At the end of it, I had a set of illustrations that I’d worked rather hard on that I couldn’t use because they didn’t read as satire, which sucked because that was the point of the whole damn exercise. So I figured a second attempt was warranted.
Attempt number two: satire achieved!
When I started drawing a second set of illustrations, I recycled poses from the first set. But this time around I threw out any pretense of anatomy. These weren’t human women I was drawing, but plasticine statues, twisted nearly beyond recognition. More importantly, I also changed the style. Instead of making my style more realistic, I deliberately went as cartoon-y as possible.
So much of the worst RPG art also has some of the most nicely rendered anatomical shading out there. Because even though the vast majority of pornified game women are not even remotely anatomically possible, the illusion of “realism” is important. Because sexy.
This time around, I was much, much happier with the results:
I think the tipping point (for me anyhow) are the ridiculous expressions, especially paired with the cartoon-y style. But even then, I didn’t know that I’d feel comfortable publishing something with just these depictions of women and nothing more. I needed something that would be an equally ridiculous treatment of male stereotypes in gaming…
The key to successful satire of awful stereotypes is context. And what could provide a better satirical context than a muscle-y Conan-type hero literally festooned in beautiful women? Especially women who don’t mind Conan stabbing them in the boob, or stepping on their head?
Lesson Learned: Satire takes work, it doesn’t just happen
So many times, game creators use offensive humor in their work, and then hide behind the defense of satire, because some people think “it was just a joke” gives you an automatic pass. All too often, people think that ironic sexism (I know that you know that I know I’m being sexist, therefore it’s funny!) is automatically satire because it’s ironic. But the problem that ironic sexism (or racism, or whatever) is still sexist because it does nothing to actually challenge sexism. In the end, ironic sexism and “actual” sexism have the same result, because both only serve to perpetuate a harmful cultural narrative.
By the same token, satire is only successful when deliberate thought and effort go into deconstructing the thing you are attempting to satirize. And even with thought and effort, it’s possible to fall short if you don’t find a way to make your work obviously distinct from the thing that you’re satirizing.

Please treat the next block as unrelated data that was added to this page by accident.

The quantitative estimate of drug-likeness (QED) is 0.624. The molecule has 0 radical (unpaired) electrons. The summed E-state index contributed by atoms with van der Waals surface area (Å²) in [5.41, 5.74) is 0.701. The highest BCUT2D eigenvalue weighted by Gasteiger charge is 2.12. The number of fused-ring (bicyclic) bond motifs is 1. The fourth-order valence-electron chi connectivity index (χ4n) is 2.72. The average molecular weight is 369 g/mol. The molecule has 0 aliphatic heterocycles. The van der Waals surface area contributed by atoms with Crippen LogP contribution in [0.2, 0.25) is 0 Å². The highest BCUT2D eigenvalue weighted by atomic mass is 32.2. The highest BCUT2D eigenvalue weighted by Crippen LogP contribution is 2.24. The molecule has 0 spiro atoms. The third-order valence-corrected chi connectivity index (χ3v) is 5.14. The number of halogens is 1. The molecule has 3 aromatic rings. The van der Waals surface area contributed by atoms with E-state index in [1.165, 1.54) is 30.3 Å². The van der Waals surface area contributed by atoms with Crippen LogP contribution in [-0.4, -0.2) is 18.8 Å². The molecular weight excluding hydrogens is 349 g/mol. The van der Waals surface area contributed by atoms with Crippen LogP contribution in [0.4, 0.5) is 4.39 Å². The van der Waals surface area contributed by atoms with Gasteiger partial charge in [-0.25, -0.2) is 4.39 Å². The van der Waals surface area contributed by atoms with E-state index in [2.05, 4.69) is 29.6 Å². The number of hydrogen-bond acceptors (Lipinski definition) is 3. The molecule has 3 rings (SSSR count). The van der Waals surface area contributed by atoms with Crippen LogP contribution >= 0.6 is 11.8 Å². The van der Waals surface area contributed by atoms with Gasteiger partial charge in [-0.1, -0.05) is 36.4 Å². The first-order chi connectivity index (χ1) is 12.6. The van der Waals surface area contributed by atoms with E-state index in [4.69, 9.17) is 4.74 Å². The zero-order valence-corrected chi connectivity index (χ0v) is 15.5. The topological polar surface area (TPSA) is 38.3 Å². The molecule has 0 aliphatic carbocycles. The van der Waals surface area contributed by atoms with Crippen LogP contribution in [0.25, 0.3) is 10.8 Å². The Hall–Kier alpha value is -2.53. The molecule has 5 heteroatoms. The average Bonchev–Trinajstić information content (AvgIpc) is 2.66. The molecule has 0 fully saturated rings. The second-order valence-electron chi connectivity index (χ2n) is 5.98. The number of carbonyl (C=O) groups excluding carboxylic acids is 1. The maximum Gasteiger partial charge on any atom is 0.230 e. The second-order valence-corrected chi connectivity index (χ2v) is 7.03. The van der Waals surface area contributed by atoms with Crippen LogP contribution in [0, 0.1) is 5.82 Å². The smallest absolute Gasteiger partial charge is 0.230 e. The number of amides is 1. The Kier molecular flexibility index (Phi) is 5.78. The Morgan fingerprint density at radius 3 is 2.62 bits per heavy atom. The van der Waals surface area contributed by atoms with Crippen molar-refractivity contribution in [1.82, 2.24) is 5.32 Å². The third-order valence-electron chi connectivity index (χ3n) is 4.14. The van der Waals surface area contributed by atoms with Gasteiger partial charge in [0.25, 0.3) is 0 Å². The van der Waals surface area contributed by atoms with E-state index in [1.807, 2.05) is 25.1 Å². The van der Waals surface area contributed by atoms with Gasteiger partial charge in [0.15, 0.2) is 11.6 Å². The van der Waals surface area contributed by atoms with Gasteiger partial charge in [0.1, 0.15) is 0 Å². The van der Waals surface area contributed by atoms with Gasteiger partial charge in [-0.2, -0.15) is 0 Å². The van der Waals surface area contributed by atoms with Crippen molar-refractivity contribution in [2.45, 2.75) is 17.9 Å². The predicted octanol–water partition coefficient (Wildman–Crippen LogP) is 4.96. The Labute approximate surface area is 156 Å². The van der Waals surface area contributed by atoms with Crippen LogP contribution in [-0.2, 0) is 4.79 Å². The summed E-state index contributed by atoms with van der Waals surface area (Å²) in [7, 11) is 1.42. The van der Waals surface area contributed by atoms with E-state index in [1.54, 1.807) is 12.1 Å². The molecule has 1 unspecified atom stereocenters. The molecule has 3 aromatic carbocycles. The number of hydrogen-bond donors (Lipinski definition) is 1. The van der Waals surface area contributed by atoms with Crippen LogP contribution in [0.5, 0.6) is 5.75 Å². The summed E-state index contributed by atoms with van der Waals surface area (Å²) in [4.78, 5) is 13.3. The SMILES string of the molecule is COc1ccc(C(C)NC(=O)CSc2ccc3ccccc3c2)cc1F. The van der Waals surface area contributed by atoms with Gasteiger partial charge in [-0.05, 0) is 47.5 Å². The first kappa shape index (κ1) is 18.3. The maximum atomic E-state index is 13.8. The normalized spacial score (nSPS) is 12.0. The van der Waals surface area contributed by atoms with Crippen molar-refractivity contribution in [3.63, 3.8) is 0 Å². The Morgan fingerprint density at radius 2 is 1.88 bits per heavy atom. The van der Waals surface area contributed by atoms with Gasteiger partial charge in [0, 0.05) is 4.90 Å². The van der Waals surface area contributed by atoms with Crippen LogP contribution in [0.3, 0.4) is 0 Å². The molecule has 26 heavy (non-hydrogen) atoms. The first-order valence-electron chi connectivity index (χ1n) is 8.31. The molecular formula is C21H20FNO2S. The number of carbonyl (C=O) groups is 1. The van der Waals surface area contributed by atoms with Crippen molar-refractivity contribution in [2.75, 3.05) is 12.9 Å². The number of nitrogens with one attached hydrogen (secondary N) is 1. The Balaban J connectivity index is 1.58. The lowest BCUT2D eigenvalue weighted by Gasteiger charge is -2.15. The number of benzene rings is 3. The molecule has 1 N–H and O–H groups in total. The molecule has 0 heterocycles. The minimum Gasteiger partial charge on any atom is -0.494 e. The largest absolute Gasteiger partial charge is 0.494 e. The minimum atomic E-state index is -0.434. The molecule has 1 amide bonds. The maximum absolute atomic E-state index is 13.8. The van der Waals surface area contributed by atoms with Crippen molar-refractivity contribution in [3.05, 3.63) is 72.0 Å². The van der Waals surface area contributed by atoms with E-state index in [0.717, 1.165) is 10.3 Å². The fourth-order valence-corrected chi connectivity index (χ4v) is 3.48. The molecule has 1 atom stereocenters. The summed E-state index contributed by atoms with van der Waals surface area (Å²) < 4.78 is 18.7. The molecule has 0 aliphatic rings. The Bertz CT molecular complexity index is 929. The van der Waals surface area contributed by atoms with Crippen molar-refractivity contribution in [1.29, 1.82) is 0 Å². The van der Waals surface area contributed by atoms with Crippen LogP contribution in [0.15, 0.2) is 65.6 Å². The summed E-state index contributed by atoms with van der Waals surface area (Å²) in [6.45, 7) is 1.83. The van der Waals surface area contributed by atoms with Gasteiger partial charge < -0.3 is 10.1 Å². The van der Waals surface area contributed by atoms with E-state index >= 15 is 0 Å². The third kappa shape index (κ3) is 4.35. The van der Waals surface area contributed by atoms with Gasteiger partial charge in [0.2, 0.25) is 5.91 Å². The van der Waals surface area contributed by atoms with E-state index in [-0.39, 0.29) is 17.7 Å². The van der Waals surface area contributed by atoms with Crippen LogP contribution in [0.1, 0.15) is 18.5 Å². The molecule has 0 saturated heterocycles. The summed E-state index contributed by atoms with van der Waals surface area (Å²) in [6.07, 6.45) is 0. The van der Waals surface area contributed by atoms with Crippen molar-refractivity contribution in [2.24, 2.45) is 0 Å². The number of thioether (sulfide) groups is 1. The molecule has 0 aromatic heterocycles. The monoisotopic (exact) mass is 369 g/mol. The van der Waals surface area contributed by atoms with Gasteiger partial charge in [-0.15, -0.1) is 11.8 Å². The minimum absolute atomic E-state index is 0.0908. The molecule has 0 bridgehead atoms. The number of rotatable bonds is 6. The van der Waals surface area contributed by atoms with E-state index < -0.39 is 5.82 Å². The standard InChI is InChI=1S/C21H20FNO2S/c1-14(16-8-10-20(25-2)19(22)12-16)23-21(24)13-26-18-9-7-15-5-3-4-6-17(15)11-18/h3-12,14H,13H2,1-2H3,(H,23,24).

And now for something humorous
Just so I don’t end on a ponderous, pontificating note (I do hate doing that), here’s the first few paragraphs of the introduction to SexyTime Adventures. Enjoy!
The land of Sexonia is a dangerous place, a land of fantasy and adventure beyond your wildest imaginings. Maybe you got into adventuring because your village was destroyed by orcs, or to prevent fire elementals from taking over your kingdom, or maybe just because it was better than staying at home and settling down with that nice boy that your parents wanted you to marry. Whatever the reason, you can’t go home now. The kingdom needs you. And more importantly, that chain mail makes you look totally hot. Are you seeing anyone right now? Could I maybe buy you an ale some time?
Who can say what dangers you might face? What’s important is that you pick up your sword and set out to defend what’s important to you and yours while also looking sexy, because it’s important to always put your best foot forward, am I right? And because the world is a scary place, who better to go adventuring with than some of your closest (and hottest) friends? And if maybe some night you find yourself camped on a glacier with no fire wood and you have to cuddle together in one sleeping bag with no clothes on…
…I’m sorry, where was I?
Adventure! Danger! Sexy outfits! Come, fellow adventurers. It’s sexytime.
 I wrote this game entirely for my own amusement, but I admit it will be nice to have something to throw in dudebros’ faces when they get all angry and tell me to MAKE UR OWN GAME THEN. Make my own game, you say? Well! I already did!